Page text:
By Megan Sayles, AFRO Business Writer
Report for America Corps Member
There is no shortage of opportunities to help people who are experiencing homelessness. You can volunteer at a soup kitchen, make clothing donations to shelters and even fundraise for organizations dedicated to alleviating homelessness.
However, Bright Mind Enrichment and Schooling (BME), a community wellness education organization, determined that there was a need for a comprehensive platform to educate people about how they can safely help homeless people on a regular basis and forge meaningful connections with them.
This led the nonprofit to launch Street Care, a mobile app and website that provides 60-second video tutorials, wellness and health tip sheets and a toolkit that details the most useful care items for people living on the streets.
“We’re not doing anything that anybody else couldn’t do, but what distinguishes Street Care is that we’ve taken the time to create the technology along with the content and videos to work carefully to get out the message of how to work with homeless people while still giving respect and dignity to people in this situation,” said Martin Brooks, director of Street Care and co-founder of BME.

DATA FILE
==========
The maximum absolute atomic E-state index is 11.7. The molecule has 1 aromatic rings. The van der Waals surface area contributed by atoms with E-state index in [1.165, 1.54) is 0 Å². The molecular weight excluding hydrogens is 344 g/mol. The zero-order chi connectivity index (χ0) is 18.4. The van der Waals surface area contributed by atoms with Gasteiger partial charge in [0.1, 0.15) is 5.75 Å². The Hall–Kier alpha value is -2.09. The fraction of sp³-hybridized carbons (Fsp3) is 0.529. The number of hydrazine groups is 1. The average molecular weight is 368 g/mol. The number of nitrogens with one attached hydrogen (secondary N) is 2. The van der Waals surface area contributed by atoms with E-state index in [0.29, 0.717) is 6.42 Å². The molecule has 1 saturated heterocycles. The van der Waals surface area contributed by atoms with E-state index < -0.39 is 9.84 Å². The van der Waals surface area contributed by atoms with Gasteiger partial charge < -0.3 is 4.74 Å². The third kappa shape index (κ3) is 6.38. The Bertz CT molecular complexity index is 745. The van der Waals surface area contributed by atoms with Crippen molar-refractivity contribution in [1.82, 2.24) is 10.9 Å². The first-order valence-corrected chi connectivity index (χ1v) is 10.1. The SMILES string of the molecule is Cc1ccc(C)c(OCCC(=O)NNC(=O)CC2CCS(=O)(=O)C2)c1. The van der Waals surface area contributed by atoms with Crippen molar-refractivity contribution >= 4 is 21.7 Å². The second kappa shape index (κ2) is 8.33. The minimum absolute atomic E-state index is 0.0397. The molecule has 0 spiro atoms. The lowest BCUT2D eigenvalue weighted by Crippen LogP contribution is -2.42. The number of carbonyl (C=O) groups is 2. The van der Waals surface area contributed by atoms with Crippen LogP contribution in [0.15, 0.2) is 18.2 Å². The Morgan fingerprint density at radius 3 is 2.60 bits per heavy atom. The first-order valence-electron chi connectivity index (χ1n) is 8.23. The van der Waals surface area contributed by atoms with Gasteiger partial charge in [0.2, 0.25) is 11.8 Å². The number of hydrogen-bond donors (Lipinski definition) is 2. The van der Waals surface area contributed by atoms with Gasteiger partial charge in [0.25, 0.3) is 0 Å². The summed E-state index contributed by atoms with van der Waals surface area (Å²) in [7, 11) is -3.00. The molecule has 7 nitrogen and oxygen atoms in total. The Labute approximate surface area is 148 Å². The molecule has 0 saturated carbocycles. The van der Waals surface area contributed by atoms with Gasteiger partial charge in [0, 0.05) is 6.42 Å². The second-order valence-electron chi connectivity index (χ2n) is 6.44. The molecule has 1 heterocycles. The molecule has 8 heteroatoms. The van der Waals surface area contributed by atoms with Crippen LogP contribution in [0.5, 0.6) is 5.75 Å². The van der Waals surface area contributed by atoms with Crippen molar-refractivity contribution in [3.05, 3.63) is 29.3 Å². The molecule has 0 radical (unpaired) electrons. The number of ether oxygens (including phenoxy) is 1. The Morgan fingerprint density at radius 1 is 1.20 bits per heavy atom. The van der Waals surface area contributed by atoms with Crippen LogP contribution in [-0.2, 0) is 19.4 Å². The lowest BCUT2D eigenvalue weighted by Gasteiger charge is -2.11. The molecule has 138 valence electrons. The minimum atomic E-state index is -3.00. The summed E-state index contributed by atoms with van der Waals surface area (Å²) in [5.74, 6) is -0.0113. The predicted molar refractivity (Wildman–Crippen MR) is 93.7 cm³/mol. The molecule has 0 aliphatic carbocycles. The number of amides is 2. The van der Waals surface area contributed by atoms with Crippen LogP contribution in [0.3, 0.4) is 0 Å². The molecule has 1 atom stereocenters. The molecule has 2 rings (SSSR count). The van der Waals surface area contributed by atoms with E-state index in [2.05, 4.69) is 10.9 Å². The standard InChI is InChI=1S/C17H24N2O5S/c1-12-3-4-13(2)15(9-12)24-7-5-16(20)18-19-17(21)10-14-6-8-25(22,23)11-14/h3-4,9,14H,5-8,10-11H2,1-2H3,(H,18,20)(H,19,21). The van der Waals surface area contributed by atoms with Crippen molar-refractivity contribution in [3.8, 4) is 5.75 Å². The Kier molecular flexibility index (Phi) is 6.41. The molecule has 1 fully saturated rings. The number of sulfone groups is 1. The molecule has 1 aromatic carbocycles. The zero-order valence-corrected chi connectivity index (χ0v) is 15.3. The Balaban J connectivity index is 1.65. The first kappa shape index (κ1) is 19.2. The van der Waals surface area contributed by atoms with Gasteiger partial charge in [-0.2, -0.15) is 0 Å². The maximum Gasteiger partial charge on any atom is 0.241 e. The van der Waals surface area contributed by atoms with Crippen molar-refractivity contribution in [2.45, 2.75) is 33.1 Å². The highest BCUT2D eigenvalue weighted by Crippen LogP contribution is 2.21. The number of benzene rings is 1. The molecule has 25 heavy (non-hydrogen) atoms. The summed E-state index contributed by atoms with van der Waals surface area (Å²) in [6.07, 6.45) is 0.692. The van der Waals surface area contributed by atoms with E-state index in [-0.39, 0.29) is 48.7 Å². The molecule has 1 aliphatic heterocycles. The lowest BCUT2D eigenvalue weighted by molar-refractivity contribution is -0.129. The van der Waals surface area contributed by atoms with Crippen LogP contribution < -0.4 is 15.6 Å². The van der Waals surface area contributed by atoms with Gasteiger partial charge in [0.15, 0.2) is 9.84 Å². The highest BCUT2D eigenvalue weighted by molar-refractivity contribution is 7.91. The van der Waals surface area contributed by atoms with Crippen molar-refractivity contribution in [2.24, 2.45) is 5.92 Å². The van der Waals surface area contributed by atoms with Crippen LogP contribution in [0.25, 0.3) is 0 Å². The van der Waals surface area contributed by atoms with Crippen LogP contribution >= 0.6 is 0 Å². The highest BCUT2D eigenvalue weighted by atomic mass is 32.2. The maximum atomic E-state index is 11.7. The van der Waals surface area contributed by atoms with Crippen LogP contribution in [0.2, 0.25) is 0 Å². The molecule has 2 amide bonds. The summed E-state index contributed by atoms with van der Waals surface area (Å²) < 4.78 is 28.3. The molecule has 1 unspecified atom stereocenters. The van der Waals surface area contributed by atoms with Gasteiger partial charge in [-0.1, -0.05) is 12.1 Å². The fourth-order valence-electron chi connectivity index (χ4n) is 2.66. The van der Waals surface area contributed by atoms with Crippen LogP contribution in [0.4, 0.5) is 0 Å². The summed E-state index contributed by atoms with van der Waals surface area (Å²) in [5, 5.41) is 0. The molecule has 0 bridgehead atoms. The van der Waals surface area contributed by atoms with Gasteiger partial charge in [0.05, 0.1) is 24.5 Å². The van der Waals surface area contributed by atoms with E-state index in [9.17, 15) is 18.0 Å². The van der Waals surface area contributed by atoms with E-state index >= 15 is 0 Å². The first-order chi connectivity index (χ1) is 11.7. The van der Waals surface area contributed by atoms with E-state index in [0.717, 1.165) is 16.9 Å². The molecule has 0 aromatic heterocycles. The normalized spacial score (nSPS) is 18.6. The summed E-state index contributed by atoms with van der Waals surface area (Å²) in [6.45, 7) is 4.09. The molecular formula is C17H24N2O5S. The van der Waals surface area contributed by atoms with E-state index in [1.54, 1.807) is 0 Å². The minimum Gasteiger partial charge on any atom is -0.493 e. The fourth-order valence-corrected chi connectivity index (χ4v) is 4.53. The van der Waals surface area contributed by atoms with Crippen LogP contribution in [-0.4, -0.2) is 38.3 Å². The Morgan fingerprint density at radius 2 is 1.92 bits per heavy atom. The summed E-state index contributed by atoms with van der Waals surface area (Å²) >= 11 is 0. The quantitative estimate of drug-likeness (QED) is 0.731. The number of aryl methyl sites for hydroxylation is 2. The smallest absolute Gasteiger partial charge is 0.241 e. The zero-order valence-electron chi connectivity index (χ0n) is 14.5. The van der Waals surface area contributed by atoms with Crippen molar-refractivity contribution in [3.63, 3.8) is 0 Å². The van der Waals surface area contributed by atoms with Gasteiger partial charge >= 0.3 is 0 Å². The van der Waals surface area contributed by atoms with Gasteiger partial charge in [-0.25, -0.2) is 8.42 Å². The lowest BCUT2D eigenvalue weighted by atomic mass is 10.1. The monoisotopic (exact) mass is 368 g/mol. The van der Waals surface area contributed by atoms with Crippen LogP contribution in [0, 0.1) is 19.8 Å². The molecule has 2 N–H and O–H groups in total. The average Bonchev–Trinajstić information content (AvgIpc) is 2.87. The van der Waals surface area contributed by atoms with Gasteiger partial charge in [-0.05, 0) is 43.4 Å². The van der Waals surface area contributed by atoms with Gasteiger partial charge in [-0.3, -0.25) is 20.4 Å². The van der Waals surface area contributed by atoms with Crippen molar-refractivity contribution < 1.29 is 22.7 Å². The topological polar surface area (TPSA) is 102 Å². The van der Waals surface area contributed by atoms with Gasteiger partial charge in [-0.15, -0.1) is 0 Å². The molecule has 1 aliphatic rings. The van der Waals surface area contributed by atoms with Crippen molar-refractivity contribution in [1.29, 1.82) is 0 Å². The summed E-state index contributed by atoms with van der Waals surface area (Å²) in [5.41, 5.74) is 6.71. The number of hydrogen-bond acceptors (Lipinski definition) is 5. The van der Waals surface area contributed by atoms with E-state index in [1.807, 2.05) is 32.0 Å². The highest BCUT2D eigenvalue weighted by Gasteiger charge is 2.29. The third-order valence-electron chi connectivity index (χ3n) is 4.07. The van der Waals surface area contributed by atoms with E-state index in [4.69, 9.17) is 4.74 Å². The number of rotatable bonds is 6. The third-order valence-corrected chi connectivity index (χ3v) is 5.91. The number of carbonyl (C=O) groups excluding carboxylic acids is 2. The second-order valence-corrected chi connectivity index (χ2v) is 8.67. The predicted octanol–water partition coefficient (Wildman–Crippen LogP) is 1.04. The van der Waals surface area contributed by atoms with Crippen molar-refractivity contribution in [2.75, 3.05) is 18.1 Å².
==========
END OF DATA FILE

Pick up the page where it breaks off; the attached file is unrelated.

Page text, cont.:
Some of the video tutorial topics cover how to inform homeless people about COVID-19 precautions, how to approach homeless people who are displaying signs of mental illness and how to respect the personal space of homeless people.
The app, which launched at the end of 2020, features a section to prepare people before they participate in outreach as well as a section to provide people with information on what to do while they are on the street. The last section allows users to log their visit with a short form that asks about their experience.
Both the website and application were created to be mobile sensitive and easy to use. BME realized that if users open the platform while they are on the street, they may have spotty internet service or limited bandwidth so it was designed to avoid those barriers.
Apart from the numerous resources Street Care offers, its main objective is to foster a sense of community between those that volunteer and those that are homeless.
“We’re not just focusing on how to help the people that are suffering [from homelessness,” said Craig Kaufman, executive director of BME. “It’s a community, and it’s building togetherness.”
Baltimore Point-in-Time Count found that on any given night in 2020, 2,193 people are experiencing homelessness. Street Care, as an initiative, has done a lot of outreach in the Inner Harbor, Curtis Bay and around Camden Yards. Overall, Street Care has helped over 1,000 homeless people and has given out over 11,000 donation items that range from sleeping bags to food items.
“Streetcare is important because it is an effort and opportunity to humanize the problem of homelessness,” said Brooks.
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